We have made progress in the area of freedom of expression but in other areas of life, we have obvious concerns. The value of life continues to remain very cheap, the manner in which people are being slaughtered is deeply disturbing. For us, human rights activists at a time we thought that the worst that the nation saw after Biafra was General Abacha’s brutality. We never imagined we will see a Nigeria where terrorists will slaughter people wholesale. Last year alone, Boko Haram was the largest terrorist killer globally, they killed more people than ISIL. We did not expect that Nigeria will set a record of that nature, so it is not yet Uhuru.
PT: So the main problem is terrorism, what about brutality with security agencies especially?
Ogebe: That is a concern although the military are not doing as much evil as the terrorists, but given the nature of the insurgency, the ferocity of the insurgency and the fact that it is a guerrilla warfare within civilian populace, there is a propensity for high civilian casualty – Some of which are attributed to military, even though it is the actions of the terrorist. the terrorist use military uniforms and so on and so forth. That is not to say that the Nigerian military has not perpetrated human rights violations, it is very likely that it has happened, and as someone who was personally tortured by the military, as an innocent civilian, I know what they were capable of during military rule. But in the context of the conflict we have right now, the military is clearly facing an unusual kind of enemy and mistakes and excesses occur in that kind of setting.
PT: Let us talk about the main issue; at one point did you hear about the Chibok girls’ abduction?
Ogebe: I think I arrived Nigeria a week after the abduction and I heard about it before I arrived. However, It is when I was visiting a community of IDPs that I was helping that somebody told me-there was this young orphan girl that I was helping, I had taken her out to the US. Boko Haram had come and killed her father and brother, in front of her, she was just twelve years at that time-People told me that ‘the girl you helped’ it is her village that Boko Haram went and attacked and that even her relatives were amongst the girls that were abducted. I was deeply saddened but there was nothing I could do, nothing about it, other than just say this is one of the atrocities that Boko Haram has perpetrated. So during my visit, I came with about fifteen Americans, we came to help build shelters for IDPs. Some of the Americans were very agitated, ‘how can they just abduct all these girls?’ It wasn’t until two months later that I finally met a girl who escaped. It was an unforgettable experience because they had been sidelined, marginalised and stigmatised. The girl had not been interviewed by the police or the SSS, nobody had interviewed her. I was shocked that after two months, the only person that had interviewed her was her pastor. She had injured her leg as she escaped through the forest, had crawled on her stomach, was on crutches for two months. I asked her ‘have you been to follow-up with the doctor?’ “No”, ‘Why not?’ ‘I don’t have money’.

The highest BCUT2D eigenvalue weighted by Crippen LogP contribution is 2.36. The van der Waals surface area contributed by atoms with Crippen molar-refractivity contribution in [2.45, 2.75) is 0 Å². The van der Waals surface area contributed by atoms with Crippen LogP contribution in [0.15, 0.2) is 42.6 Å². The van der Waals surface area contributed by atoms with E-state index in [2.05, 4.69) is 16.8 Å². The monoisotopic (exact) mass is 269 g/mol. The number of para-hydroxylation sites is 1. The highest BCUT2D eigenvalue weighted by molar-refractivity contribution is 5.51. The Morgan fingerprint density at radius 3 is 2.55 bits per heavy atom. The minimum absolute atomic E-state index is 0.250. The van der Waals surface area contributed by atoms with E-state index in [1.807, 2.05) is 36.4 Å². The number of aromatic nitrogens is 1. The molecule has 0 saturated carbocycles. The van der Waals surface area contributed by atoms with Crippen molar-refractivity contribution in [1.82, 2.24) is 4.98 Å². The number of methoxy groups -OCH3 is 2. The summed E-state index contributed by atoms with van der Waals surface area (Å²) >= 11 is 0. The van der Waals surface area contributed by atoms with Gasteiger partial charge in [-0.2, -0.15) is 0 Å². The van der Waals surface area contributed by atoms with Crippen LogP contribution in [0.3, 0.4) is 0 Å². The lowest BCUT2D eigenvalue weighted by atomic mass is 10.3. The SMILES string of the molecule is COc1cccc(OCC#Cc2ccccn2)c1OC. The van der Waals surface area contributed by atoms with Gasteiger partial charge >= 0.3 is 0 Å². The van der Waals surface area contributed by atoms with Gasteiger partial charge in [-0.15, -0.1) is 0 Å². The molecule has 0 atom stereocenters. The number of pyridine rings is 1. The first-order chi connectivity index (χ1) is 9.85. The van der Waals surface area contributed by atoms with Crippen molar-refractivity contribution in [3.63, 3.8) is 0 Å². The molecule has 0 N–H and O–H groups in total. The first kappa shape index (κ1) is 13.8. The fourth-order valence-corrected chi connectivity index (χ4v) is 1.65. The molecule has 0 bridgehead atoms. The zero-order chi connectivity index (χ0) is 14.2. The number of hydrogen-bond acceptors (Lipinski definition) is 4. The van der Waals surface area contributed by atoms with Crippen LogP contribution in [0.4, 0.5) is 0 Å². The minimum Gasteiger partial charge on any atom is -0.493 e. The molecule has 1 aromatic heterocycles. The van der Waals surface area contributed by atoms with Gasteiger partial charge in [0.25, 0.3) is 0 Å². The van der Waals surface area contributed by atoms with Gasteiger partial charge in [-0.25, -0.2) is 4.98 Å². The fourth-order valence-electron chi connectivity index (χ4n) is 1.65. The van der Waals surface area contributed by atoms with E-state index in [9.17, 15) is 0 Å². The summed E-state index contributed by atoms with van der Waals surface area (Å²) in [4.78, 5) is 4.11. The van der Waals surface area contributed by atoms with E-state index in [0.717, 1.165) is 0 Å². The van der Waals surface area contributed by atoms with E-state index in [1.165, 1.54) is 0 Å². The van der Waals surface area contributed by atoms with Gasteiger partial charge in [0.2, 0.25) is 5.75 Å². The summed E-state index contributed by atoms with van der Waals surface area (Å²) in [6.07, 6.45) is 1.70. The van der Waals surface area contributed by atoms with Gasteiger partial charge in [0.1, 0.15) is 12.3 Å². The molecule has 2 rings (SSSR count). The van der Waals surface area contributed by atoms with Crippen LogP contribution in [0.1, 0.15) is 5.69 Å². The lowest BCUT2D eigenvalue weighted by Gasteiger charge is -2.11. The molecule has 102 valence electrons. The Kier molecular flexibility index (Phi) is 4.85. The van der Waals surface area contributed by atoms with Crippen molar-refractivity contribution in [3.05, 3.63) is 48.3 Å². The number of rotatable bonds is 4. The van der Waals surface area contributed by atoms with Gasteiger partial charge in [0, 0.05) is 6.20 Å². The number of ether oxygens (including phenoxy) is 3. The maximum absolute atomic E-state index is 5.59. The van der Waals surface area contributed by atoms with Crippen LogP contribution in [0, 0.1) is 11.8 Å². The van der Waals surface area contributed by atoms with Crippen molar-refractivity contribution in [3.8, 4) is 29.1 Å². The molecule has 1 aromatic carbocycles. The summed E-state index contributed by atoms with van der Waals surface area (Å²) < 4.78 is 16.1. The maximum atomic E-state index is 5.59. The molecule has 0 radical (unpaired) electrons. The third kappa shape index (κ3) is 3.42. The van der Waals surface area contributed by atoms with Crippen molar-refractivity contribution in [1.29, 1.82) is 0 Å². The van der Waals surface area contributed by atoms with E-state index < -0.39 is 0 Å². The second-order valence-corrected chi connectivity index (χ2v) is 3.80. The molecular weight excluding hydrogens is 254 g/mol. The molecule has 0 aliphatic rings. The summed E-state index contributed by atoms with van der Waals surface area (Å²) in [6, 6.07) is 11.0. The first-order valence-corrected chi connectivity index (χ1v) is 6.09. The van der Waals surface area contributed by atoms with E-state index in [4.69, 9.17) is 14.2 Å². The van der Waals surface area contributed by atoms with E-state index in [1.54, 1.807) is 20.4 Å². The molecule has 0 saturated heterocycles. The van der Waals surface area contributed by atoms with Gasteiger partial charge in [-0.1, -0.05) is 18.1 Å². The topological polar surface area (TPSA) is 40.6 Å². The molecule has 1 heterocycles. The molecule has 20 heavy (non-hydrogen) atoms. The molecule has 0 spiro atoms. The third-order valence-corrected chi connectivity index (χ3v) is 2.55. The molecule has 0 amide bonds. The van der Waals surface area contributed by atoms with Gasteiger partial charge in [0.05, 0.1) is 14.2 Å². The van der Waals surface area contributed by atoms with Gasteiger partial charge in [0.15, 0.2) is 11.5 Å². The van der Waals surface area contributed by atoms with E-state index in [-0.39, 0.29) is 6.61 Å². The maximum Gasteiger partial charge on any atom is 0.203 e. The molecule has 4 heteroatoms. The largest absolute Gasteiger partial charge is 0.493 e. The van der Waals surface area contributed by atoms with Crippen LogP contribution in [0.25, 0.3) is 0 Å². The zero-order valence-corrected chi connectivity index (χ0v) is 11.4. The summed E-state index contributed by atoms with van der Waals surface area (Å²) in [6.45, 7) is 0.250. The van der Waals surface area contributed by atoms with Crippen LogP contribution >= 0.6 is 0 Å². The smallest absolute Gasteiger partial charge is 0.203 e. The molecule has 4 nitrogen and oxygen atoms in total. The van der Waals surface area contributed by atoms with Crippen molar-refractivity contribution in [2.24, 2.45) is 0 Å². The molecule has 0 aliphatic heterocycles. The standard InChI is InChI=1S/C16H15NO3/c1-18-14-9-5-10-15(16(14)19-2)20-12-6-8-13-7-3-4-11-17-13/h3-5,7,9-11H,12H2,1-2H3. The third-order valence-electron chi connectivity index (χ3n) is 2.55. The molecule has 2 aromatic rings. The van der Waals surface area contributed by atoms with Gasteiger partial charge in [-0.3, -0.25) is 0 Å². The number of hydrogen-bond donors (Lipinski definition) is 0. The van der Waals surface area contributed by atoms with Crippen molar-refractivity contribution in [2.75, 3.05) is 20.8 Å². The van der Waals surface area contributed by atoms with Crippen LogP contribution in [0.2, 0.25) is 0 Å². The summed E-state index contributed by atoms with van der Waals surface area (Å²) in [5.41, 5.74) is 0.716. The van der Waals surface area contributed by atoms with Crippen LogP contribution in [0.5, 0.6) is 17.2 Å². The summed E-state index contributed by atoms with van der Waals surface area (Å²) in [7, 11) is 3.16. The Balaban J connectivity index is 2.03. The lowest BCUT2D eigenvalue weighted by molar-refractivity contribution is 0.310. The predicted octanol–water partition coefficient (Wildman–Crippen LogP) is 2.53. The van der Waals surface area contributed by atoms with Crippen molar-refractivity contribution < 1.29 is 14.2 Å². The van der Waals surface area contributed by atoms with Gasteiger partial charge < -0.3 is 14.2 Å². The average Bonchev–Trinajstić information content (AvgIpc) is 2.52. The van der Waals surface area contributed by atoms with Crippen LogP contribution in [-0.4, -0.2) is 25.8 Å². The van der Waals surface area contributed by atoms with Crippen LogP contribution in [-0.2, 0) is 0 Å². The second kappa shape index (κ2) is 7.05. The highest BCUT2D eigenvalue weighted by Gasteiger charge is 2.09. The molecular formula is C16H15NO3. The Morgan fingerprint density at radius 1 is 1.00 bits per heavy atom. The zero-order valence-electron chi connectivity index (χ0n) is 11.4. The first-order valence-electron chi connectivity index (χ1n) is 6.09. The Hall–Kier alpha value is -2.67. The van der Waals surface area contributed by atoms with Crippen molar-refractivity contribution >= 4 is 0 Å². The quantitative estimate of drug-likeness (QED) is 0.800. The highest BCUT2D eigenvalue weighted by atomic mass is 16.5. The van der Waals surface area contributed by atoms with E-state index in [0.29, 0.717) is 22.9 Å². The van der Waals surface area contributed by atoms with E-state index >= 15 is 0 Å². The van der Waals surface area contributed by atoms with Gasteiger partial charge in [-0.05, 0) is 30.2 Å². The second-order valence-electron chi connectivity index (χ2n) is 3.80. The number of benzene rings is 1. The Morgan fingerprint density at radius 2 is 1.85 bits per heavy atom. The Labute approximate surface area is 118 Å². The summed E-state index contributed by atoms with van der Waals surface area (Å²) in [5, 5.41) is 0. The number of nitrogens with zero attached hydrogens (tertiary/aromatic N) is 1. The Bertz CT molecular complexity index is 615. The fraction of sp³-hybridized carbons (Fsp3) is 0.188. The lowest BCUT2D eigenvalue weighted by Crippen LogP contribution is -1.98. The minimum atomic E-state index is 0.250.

These ones who brought themselves back and escaped the worst were being called Boko Haram’s wives, the people from the village were calling them that, how can? So apart from the physical trauma they had, the emotional trauma was there. I said to myself ‘we have to do something for these children, this is unacceptable’. The worst part was that after making an Abuja trip she was going to travel back, two days journey to Chibok, where the attacks will continue. I went to the US while our local partners decided to take them in, so we moved them from Chibok, as we tried to figure out what the future held for them.
PT: How many of them?
Ogebe: I have brought a total of 10 of them to school in the US.
PT: Fifty-seven of them escaped?
Ogebe: Yes. That was how we began to seek opportunities for them to be able to come to the US, we worked on their passports, on their visas, school applications and so and so forth. To the glory of God, 10 of them are in school here now.
PT: Are there some of the escaped girls back home who are yet to be rehabilitated?
Ogebe: As I am talking to you now, this year alone I have been contacted by no less than three who are waiting for our support and assistance. But right now we are overstretched even with the funds that we have so that the idea of being able to absorb more doesn’t look feasible, until we have additional support and consistent funding.
PT: What is your motive for bringing them here and what are your plans for them?
Ogebe: There are largely two categories of abducted girls that we brought here. Those who suffered multiple attacks so this is not the first time. They were in a school previously before they were attacked by Boko Haram. They escaped on foot, their families now brought them to Chibok to be safe and to continue their education. To such a person the trauma is so much that they were not willing to go back to school.